Appleton's Cyclopedia of American Biography, edited by James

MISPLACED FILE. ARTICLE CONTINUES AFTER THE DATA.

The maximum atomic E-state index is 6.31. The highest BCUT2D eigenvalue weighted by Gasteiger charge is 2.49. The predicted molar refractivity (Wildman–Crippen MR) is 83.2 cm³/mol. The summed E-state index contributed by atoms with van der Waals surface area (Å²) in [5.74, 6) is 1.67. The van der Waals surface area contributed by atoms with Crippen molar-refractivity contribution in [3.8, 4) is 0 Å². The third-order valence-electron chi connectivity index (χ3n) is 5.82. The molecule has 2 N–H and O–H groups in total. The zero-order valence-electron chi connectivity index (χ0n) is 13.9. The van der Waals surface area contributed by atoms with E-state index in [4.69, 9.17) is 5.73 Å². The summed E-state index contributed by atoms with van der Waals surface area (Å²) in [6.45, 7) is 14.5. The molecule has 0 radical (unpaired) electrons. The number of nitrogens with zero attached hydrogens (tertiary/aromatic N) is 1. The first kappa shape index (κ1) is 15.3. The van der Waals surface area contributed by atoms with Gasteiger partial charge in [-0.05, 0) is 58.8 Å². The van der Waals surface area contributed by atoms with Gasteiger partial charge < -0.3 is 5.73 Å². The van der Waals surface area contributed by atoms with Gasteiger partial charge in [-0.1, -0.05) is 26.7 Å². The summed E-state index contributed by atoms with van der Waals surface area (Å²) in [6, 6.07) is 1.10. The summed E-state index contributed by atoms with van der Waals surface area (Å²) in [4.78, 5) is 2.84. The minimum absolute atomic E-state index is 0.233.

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BRIGHT, Jesse D., senator, born in Norwich, Chenango County, New York, 18 December, 1812; died in Baltimore, Maryland, 20 May, 1875. He was taken to Indiana by his parents in 1820, received an academic education there, studied law, was admitted to the bar in 1831, and began practice in Madison, Indiana He was elected judge of the probate court of Jefferson County in 1834, was sent to the legislature in 1836, and in 1841 became lieutenant governor of the state. He had also served as circuit judge and United States marshal. He was sent to the United States senate as a democrat in 1845, and was twice re-elected, serving several times as its president pro tempore. While in congress he voted persistently with the southern democrats on all questions involving the restriction of slavery. In 1857 it was claimed by the republicans that his election was fraudulent, and his seat was contested. He was victorious, however, and held it until 1862, when a charge of disloyalty was brought against him, the chief evidence being a letter addressed to "His Excellency, Jefferson Davis, President of the Confederation of States," recommending a friend who had an "improvement in fire-arms" of which he wished to dispose. The senate committee on the judiciary reported, five to two, that this did not constitute sufficient evidence against Mr. Bright. In a speech in his own behalf, he said that in March, 1861 (the date of the letter), he had no idea that there would be war, and that he wrote it to rid himself of the inventor's importunities. Nevertheless, Charles Sumner and others made strong speeches against him, and on 5 February, 1862, he was formally expelled from the senate, by a vote of 32 to 14. He afterward removed, with his family, to Carrollton, Kentucky, and then to Covington, where he was elected to the Kentucky legislature in 1866. In 1874 he removed to Baltimore, where he remained till his death.
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